My son is my only son. I have six daughters. He used to come and say that he wanted to volunteer with them. Mom, they are our brothers, Jaysh al-Islam, Jabhat al-Nusra, Faylaq al-Rahman, we should fight with them. Jabhat al-Nusra was the faction that used to torture people a lot.

When they opened the tunnels, there was a lot of food was available and we could buy it. But the price of sugar was 16,000 liras, bread 3,000. We used to eat only barley.

I worked as a nurse for a year, from the beginning of the crisis (2011). Every time there was a case that was a bit severe, they would say you must amputate this person.

[Was amputation necessary?]

Not all the time, but they would say that we are in short of medical supplies and so amputation is the best choice.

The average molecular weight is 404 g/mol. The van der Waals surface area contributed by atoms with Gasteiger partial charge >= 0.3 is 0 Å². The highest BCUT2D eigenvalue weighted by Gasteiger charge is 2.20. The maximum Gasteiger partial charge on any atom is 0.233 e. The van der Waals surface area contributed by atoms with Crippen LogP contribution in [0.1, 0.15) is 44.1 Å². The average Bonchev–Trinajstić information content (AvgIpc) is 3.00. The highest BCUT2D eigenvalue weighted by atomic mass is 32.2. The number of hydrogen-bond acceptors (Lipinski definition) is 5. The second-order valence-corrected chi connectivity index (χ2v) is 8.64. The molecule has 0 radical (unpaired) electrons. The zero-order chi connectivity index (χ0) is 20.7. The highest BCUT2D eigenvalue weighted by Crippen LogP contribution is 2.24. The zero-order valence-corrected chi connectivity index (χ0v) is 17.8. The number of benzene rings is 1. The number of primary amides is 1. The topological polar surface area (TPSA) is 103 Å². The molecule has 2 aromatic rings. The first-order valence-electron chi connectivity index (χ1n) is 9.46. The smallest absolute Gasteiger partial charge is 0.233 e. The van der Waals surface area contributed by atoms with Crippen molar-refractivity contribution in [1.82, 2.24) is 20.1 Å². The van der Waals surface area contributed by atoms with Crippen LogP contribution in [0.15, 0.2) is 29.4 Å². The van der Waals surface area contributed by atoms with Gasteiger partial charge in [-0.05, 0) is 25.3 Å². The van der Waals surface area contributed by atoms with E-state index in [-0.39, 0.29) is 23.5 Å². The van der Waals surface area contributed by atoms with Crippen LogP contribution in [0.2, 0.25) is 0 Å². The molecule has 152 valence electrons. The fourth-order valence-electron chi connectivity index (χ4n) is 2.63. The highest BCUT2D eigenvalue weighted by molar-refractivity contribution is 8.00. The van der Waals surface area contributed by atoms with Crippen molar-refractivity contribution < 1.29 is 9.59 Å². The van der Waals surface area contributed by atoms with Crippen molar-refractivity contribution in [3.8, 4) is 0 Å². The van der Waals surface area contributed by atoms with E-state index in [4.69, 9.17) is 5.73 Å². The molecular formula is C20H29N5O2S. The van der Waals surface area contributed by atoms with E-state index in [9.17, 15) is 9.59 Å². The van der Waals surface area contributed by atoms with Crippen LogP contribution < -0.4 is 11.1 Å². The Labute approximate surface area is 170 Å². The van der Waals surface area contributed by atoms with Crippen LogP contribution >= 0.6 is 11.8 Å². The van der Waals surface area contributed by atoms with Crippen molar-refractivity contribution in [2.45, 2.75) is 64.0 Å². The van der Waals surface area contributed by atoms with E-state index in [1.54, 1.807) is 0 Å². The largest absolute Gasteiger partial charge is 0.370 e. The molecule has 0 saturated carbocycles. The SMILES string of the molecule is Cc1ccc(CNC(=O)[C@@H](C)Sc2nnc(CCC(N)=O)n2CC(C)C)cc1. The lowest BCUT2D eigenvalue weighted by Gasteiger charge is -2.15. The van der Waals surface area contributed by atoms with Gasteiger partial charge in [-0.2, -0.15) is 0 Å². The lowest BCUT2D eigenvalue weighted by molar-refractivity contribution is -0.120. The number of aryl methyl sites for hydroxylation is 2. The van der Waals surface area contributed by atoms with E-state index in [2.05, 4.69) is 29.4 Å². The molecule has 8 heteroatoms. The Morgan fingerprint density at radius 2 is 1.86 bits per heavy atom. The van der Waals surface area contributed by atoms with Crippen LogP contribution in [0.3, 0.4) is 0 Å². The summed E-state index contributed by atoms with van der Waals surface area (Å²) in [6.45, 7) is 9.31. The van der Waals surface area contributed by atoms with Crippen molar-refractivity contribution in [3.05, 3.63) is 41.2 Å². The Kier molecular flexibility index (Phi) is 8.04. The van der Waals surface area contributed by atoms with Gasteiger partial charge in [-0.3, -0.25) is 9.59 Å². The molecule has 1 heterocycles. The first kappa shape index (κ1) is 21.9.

They didn’t use to treat people. Even people who had minor surgery, they would just amputate it. All of the medical aid that was brought in, it would just vanish, they would sell it and take the money. A lot of food aid was delievered into the areas where we lived, but they would take it and sell it. Everything went to the leaders of the terrorist factions. We lived very dark days, days of darkness and humiliation.

[But they say they did this for you to live in freedom.]

Don’t believe them, it’s all bogus, lies."



Part 3 of interview with woman from Saqba, Ghouta, living in centre for displaced